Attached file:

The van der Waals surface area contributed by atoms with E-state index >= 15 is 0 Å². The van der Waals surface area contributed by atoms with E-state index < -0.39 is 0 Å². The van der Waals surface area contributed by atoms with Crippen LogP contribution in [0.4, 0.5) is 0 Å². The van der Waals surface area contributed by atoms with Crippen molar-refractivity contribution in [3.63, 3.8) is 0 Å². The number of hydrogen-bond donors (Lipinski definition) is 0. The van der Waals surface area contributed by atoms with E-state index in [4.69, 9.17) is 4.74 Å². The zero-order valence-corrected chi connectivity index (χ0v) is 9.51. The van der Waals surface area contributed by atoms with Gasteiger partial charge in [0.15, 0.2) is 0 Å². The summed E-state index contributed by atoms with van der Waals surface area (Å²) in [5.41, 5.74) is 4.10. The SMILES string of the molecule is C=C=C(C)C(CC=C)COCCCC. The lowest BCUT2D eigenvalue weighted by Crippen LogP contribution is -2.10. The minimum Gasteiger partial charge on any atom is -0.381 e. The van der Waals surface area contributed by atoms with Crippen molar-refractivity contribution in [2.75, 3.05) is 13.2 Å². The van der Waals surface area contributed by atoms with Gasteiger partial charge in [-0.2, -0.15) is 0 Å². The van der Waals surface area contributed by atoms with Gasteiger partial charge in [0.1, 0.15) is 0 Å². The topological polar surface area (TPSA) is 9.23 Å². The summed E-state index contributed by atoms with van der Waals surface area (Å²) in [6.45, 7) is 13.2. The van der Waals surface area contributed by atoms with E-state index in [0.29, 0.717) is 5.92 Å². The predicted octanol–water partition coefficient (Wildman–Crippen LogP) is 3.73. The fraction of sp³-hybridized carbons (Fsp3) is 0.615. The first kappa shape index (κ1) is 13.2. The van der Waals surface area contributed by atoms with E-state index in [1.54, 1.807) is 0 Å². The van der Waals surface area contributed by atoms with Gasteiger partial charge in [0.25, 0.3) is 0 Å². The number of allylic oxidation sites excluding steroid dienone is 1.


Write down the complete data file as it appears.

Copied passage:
The van der Waals surface area contributed by atoms with E-state index >= 15 is 0 Å². The van der Waals surface area contributed by atoms with E-state index < -0.39 is 0 Å². The van der Waals surface area contributed by atoms with Crippen LogP contribution in [0.4, 0.5) is 0 Å². The van der Waals surface area contributed by atoms with Crippen molar-refractivity contribution in [3.63, 3.8) is 0 Å². The number of hydrogen-bond donors (Lipinski definition) is 0. The van der Waals surface area contributed by atoms with E-state index in [4.69, 9.17) is 4.74 Å². The zero-order valence-corrected chi connectivity index (χ0v) is 9.51. The van der Waals surface area contributed by atoms with Gasteiger partial charge in [0.15, 0.2) is 0 Å². The summed E-state index contributed by atoms with van der Waals surface area (Å²) in [5.41, 5.74) is 4.10. The SMILES string of the molecule is C=C=C(C)C(CC=C)COCCCC. The lowest BCUT2D eigenvalue weighted by Crippen LogP contribution is -2.10. The minimum Gasteiger partial charge on any atom is -0.381 e. The van der Waals surface area contributed by atoms with Crippen molar-refractivity contribution in [2.75, 3.05) is 13.2 Å². The van der Waals surface area contributed by atoms with Gasteiger partial charge in [-0.2, -0.15) is 0 Å². The van der Waals surface area contributed by atoms with Gasteiger partial charge in [0.1, 0.15) is 0 Å². The topological polar surface area (TPSA) is 9.23 Å². The summed E-state index contributed by atoms with van der Waals surface area (Å²) in [6.45, 7) is 13.2. The van der Waals surface area contributed by atoms with E-state index in [0.29, 0.717) is 5.92 Å². The predicted octanol–water partition coefficient (Wildman–Crippen LogP) is 3.73. The fraction of sp³-hybridized carbons (Fsp3) is 0.615. The first kappa shape index (κ1) is 13.2. The van der Waals surface area contributed by atoms with E-state index in [1.54, 1.807) is 0 Å². The van der Waals surface area contributed by atoms with Gasteiger partial charge in [0.25, 0.3) is 0 Å². The number of allylic oxidation sites excluding steroid dienone is 1.